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Whitefella Jump Up: The Shortest Way to Nationhood

Overview

Although racism is a problem almost everywhere in the world, it is most acute with displaced indigenous people. White Australia, with its terrible treatment of Aborigines, is an extreme case study. In this incisive essay, Germaine Greer shows how it could, should, and must be different. The problem is not the Aborigines but the “settler society” and what it has done to the country. By extension, her line of reasoning applies to race relations throughout the world, and she argues with wit, anger, passion, and ...
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Overview

Although racism is a problem almost everywhere in the world, it is most acute with displaced indigenous people. White Australia, with its terrible treatment of Aborigines, is an extreme case study. In this incisive essay, Germaine Greer shows how it could, should, and must be different. The problem is not the Aborigines but the “settler society” and what it has done to the country. By extension, her line of reasoning applies to race relations throughout the world, and she argues with wit, anger, passion, and supremely memorable prose. Germaine Greer's many books include The Beautiful Boy, The Obstacle Race, The Whole Woman, and the feminist classic, The Female Eunuch, one of the most widely read books of its day.
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Editorial Reviews

Kirkus Reviews
From native daughter and well-known feminist Greer (The Whole Woman, 1999, etc.), a provocative essay insisting that Australia can achieve political maturity only when its white citizens transform their whole way of thinking about themselves and their country. Though she now teaches and lives in England, the author still spends four months a year at her home Down Under. Her confrontational message to white Australians: first, admit that Australia is an Aboriginal country; second, confront the fact that you were born in an Aboriginal country and must therefore be considered Aboriginal. Think of Aboriginality not as a race but as a nationality, she counsels. Becoming Aboriginal, to Greer, means acquiring knowledge about the land and the relationship of human beings to the land, the kind of knowledge that Australia's "blackfellas" possess-or at least once possessed. The places, names, and specific events in Greer's chronicle of Australia's exploitive history will be unfamiliar to most Americans, but the story of unequal relations between white settlers and an indigenous people transcends the particulars. The author would have Australia recognize that colonization was a failure and that the republic must no longer act as "a puppy running alongside the US and Britain," but as a leader among postcolonial countries. Looking to Australia's future as "a hunter-gatherer nation," she envisions not a stone-age way of life but a forward-looking attempt to work for sustainable development while preserving fragile ecosystems, precious water resources, and threatened species. Originally published last year in the Australian journal Quarterly Essay, Greer's piece appears here accompanied by commentaryfrom Quarterly editor Peter Craven and nine Australian writers, who variously interpret, attack, argue with, and occasionally praise the author, her ideas, and her way of expressing them. Greer responds to her critics in a pungent closing essay that further expounds on her thesis about Aboriginality and its value to a society burdened with guilt and suffering spiritual desolation. Hard knocks for Australian "whitefellas," though perhaps less compelling for American readers.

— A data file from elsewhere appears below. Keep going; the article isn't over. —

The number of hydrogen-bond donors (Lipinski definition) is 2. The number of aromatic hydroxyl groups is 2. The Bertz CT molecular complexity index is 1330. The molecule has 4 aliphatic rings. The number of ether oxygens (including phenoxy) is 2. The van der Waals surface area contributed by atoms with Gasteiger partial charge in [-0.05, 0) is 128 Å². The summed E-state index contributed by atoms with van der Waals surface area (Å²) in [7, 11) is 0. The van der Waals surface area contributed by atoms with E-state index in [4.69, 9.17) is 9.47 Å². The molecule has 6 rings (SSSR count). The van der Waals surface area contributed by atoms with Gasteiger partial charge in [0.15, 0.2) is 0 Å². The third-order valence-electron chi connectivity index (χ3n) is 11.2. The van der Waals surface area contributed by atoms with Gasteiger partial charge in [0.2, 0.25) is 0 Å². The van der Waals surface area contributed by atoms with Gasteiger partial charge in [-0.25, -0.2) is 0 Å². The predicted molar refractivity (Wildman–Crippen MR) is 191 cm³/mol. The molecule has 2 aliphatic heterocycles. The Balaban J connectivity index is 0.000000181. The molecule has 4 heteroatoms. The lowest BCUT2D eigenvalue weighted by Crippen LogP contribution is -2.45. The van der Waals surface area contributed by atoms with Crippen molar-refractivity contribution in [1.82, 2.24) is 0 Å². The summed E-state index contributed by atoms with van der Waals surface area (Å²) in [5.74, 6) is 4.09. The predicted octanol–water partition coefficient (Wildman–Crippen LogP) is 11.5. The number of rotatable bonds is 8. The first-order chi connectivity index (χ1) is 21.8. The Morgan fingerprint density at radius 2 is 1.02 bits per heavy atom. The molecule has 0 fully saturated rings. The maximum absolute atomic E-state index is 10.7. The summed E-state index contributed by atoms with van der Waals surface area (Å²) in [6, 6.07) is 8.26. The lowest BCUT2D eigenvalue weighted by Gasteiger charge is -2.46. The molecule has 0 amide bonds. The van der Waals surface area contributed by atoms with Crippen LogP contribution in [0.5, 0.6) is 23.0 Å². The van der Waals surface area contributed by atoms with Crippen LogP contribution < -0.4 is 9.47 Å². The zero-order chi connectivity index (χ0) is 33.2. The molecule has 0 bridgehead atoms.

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Product Details

  • ISBN-13: 9781861977397
  • Publisher: Profile Books Limited
  • Publication date: 6/28/2004
  • Pages: 192
  • Product dimensions: 5.26 (w) x 7.74 (h) x 0.64 (d)

Meet the Author

Germaine Greer
Germaine Greer

Germaine Greer is a writer, academic, and critic, and is widely regarded as one of the most significant feminist voices of our time. Her bestselling books include The Female Eunuch and The Whole Woman. She lives in northwest Essex, England, and has taught Shakespeare at universities in Australia, Britain, and the United States.

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Table of Contents

I The White Man's Burden 1
II The Big Idea 22
III Who Does She Think She Is? 33
IV Going Native 41
V Could We Get Away With It? 67
VI What's In a Name? 72
VII What Are We Like? 87
VIII If Not Terra Nullius, Then What? 104
IX Our Place 120
Commentary 130
Responses 139
Germaine Greer's Last Word 217
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